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English Translation of the
Traditional Ketubah Text with the Lieberman Clause

Note from Elaine:
The Conservative movement has adopted the use of what is known as the Lieberman Clause, which is inserted into the traditional Aramaic text. It was conceived to prevent a situation where a husband would refuse to grant his wife a get (Jewish divorce document) in the event that she might seek a divorce. You can see the translation below, in a slightly redder text and in brackets about 2/3 of the way down in the traditional text. With this clause, both parties agree that should either decide to dissolve the marriage, both agree to a hearing at the Conservative Bet Din (a court of rabbis) and to abide by its rulings. Hopefully, the decision would be to grant the wife a get that will allow her to remarry and have children without being turned away under Jewish law. Without the get, any future children conceived by the woman would be considered bastards. The men involved in divorce do not require a get or any other special document, and there are no punishments or social ostracism for them or their children.

As instructed by the Rabbinical Assembly, the international association of Conservative rabbis, most Conservative rabbis preparing to marry a couple say they should have a ketuba with the Lieberman Clause. Many couples who come to me saying their rabbi requires the Lieberman Clause don't even know what it says or why they are being told to use it. This reminds me of the days of my parents when women were handed a ketuba document at the end of the wedding, never having seen it or participated in its creation or signing, and not even knowing what it said. All they know is that they're supposed to keep it in a safe place. It seems important that couples know what it is they're being asked to incorporate into their ketuba, and to know its origin and purpose, so they can make informed decisions.

Once they learn about the language of the Lieberman Clause, many couples decide they don't want such words hanging on their wall, even if they are in Hebrew or Aramaic and not so easily readable to most. In addition, the clause is quite lengthy when written out, equal to about a third of the original traditional text, resulting in a considerably longer text. This, in turn, requires more artwork around the text. Particularly for a custom ketuba, this can result in a more expensive work of art.

Many of us feel that, if such an agreement is desired by the couple, the Lieberman Clause has greater legal validity as a separate document rather than as part of the standard ketuba text. There are more and more such documents in existence, to be signed alongside the ketuba and put away in a safe place, hopefully never to be needed. Another alternative is to sign an inexpensive copy of a ketuba with the Lieberman Clause, usually provided by the rabbi, and to have the artistic ketuba that hangs on the wall speak to positive outcomes.

I am open to using whatever text my clients choose for their artistic ketuba. It is my desire that they have sufficient information to make make informed decisions in the process.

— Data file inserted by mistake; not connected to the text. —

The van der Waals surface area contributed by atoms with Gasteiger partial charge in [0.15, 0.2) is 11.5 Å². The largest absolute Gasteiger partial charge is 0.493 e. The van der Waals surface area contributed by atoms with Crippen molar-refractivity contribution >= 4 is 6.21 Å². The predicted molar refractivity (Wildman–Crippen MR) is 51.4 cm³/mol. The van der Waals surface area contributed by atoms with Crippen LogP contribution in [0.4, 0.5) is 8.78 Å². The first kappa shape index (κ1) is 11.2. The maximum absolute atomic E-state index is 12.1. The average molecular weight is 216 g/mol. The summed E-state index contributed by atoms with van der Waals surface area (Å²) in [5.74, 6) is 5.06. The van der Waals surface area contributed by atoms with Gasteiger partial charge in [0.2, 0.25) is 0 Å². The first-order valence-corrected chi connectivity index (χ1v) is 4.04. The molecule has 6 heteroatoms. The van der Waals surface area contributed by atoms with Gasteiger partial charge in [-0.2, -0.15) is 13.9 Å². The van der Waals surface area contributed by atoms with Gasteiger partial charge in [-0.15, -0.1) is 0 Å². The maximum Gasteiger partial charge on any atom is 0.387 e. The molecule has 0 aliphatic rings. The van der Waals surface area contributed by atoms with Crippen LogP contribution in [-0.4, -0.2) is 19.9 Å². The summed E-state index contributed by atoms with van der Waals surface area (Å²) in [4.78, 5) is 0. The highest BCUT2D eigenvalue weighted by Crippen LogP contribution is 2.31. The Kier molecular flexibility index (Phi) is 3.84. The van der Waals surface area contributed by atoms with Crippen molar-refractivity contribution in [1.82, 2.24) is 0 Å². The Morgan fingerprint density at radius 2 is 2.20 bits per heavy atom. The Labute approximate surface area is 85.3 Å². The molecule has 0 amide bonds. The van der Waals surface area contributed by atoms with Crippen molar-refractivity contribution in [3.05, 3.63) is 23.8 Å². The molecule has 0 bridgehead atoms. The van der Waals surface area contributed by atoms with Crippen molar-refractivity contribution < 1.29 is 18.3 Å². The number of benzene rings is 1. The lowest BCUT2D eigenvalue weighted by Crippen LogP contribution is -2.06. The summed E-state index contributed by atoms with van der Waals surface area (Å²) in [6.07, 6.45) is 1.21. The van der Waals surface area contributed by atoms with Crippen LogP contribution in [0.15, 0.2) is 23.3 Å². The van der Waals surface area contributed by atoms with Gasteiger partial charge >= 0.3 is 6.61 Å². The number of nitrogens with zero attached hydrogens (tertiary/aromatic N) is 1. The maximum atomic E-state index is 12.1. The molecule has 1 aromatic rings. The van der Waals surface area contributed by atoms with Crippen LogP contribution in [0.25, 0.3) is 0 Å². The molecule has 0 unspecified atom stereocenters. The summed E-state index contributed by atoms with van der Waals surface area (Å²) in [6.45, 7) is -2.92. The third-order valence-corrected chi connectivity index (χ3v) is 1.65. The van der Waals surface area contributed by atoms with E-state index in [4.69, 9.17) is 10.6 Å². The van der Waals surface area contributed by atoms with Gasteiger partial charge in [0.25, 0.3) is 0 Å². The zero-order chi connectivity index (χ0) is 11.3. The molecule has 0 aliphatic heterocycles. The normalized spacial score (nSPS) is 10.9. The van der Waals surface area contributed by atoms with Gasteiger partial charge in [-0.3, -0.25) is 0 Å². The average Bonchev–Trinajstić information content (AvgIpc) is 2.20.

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Below is a translation of the traditional text with the addition of the Lieberman Clause in brackets and in a redder color:

On the ___ day of the week, the ____ day of the month of ____ in the year five thousand seven hundred and sixty_____ since the creation of the world according to the reckoning which we are accustomed to using here in the city of _____ , _____ son of _____, the groom, said to this maiden, _____ daughter of _____, "Be my wife according to the laws and traditions of Moses and Israel. I will work on your behalf and will honor, sustain, and support you according to the custom of Jewish husbands who faithfully cherish, honor, support, and maintain their wives. And I obligate myself to give you the marriage gift of virgins, two hundred silver zuzim, which belongs to you, and I will also provide your food, clothing, and necessities and will live with you in marital relations according to universal custom." And this maiden, _____, consented and became his wife. The dowry that she brought to him from her father's house, in silver, gold, jewelry, clothes, or furnishings, the groom accepted in the sum of one hundred silver zuzim, and the bridegroom agreed to increase this amount from his own property with the sum of one hundred silver zuzim, making in all two hundred silver zuzim. And thus said _____, the bridegroom, "The responsibility of this ketubah, of this dowry, and of the additional sum I will take upon myself and my heirs after me, so that they shall be paid from the best part of my property and possessions that I have beneath the whole heaven, that which I now possess or may hereafter acquire. All my property, real and personal, even the shirt from my back, shall be mortgaged to secure the payment of this marriage contract, of the dowry, and of the addition made to it, during my lifetime and after my death, from the present day and forever." _____, the bridegroom, has taken upon himself the responsibility of this ketubah, of the dowry, and the addition made to it, according to the restrictive usages of all marriage contracts and their additions made to them for the daughters of Israel according to the enactments of our sages of blessed memory. {The bridegroom, ____, son of ____, and the bride, ____, daughter of ____, further agreed that should either contemplate dissolution of their marriage, or following dissolution of their marriage in the civil courts, each may summon the other to the Beit Din of the Rabbinical Assembly and the Jewish Theological Seminary of America, or its representative, to decide what action by either spouse is then appropriate under Jewish matrimonial law, and that each will abide by its instructions so that throughout life each will be able to live according to the laws of the Torah; and if either spouse shall fail to honor the demand of the other or to carry out the decision of the Bet Din or its representative, then the other spouse may invoke any and all remedies available in civil law and equity to enforce compliance with the Bet Din's decision and this solemn obligation} It is not to be regarded as an indecisive contractual obligation or as a mere formula of a document. We have followed the legal formality of symbolic delivery (kinyan) between the bridegroom, _____ son of ____, and _____ daughter of _____, this maiden, and we have used an instrument legally fit for the transaction to make all that is stated and explained above valid and immediately effective.